We are in a tight spot here in New Jersey. Economic recovery has lagged behind the rest of the nation. Some confuse the tax breaks companies are receiving to move to Camden as another handout given to Camden, rather than the state-sponsored program (and Act) it is. I totally see Cherry Hill residents’ concerns about their own district. I am a product of those buildings (Kingston, Carusi, West), which are quickly approaching the century mark. 

But I’ve also studied and worked in Camden for 6 years now, and I see how educational dollars are only a fraction of the discussions we need to have in order to provide equal opportunities to achieve economic security for all. Pitting one school versus another for a dwindling pot of money is not the way to go. And neither is pitting one district against another for that same pot. The age of austerity budgeting, I think at least, is coming to a boiling point. When all parties tire of cutting staff and programs because there are none left to cut, maybe then lawmakers will seek to find alternative ways to raise revenues for education instead of relying on property taxes and philanthropy alone. It is proving unsustainable for the entire state.


  • It’s utterly insane to me that a lot of suburbanites would never step foot in Camden, but they think they can perfectly evaluate funding levels for schools they would never step foot inside. This is what segregation and ignorant rhetoric has gotten us, and it’s completely unacceptable.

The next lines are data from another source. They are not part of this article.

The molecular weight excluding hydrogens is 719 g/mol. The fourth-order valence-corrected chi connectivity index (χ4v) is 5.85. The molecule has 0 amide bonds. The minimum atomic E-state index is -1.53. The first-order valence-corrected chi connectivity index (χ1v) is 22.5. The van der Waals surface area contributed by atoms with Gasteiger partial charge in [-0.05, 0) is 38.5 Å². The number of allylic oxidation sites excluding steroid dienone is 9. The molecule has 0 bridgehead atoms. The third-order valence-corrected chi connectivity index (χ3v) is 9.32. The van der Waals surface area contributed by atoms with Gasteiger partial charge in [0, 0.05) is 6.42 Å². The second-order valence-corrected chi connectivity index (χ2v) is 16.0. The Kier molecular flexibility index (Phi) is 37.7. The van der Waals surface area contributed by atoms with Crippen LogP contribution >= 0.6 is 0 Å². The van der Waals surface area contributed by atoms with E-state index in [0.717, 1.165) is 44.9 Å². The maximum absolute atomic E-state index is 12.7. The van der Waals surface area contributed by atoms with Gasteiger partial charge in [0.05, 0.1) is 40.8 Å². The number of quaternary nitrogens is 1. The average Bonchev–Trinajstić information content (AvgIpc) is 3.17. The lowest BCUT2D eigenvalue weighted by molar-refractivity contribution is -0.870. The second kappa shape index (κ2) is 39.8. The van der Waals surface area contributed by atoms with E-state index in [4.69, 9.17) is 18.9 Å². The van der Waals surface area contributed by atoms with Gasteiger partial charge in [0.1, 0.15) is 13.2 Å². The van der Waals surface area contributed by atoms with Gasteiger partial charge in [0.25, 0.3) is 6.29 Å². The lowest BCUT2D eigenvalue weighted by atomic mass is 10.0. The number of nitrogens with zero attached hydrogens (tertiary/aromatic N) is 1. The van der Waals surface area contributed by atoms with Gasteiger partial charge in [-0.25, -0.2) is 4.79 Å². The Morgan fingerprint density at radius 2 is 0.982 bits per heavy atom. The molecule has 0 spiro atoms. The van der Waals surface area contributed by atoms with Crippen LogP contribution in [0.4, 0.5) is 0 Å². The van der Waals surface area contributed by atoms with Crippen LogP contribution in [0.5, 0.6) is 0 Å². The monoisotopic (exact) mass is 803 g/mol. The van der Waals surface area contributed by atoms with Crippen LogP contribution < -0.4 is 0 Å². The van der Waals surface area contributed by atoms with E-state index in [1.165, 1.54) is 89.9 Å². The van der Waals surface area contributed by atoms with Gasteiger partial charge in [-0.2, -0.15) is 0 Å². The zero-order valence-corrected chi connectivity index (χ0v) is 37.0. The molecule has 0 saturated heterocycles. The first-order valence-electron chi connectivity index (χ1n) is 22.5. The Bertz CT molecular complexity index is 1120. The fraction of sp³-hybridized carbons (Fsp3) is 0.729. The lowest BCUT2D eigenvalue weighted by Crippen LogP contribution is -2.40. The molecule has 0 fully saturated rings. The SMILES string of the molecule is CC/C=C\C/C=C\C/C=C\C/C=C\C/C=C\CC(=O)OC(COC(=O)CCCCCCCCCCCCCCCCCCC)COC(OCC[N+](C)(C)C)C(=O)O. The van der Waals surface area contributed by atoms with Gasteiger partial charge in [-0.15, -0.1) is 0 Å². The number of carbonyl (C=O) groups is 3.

Two comments Brian makes speak to something I always think about. When he says “What folks need to understand right now is that we are beginning to see suburban towns struggle to maintain facilities all while paying a lot in property taxes to fund public schools.” and “We are not considering the economic hell the entire state would be subjected to if dozens of school districts, and quite possibly municipalities too, fall into bankruptcy.”, he hints at a problem New Jersey is going to have to deal with in the 21st century. That is, that its sprawling, low-density suburbia could never afford to pay for itself and the services it uses, and now that most suburban towns aren’t expanding anymore, they can no longer fool themselves into thinking that if they just build a little more sprawl on their edges, another subdivision or two, they’d take in enough in real estate taxes to pay for their schools (and roads, and sewers, and power lines, and parks, etc). New Jersey’s development model was doomed to fail, and we’re starting to see just that. Towns like Cherry Hill are honestly in much better condition than towns further out from the jobs that’re moving back to cities and the state’s traditional population centers. South Jersey in particular needs to recognize this real fast, since most of it was built after the invention of the car and thus is in particular peril once the full economic force of this problem hits.

    Going back to the issue of Cherry Hill residents having problems with Camden schools getting more money in aid than theirs, I’ve got a simple option for them: move to Camden. If you want an easy way that wouldn’t cost the state (and thus “taxpayers”) money all that much, set up a program to share the tax burden for education by moving wealthy suburbanites into struggling cities. Economic/class segregation is what created this problem to begin with, and it’s the reason Trenton had to start giving out more money to some places in the first place. Healthy places that don’t have to get taken over by the state have a wide array of people with different incomes and backgrounds while concentrating poverty is a guaranteed way to require state intervention. Get more middle and high income individuals in poor cities, and you’ll reduce the need for Trenton to send money to cities for a whole host of reasons.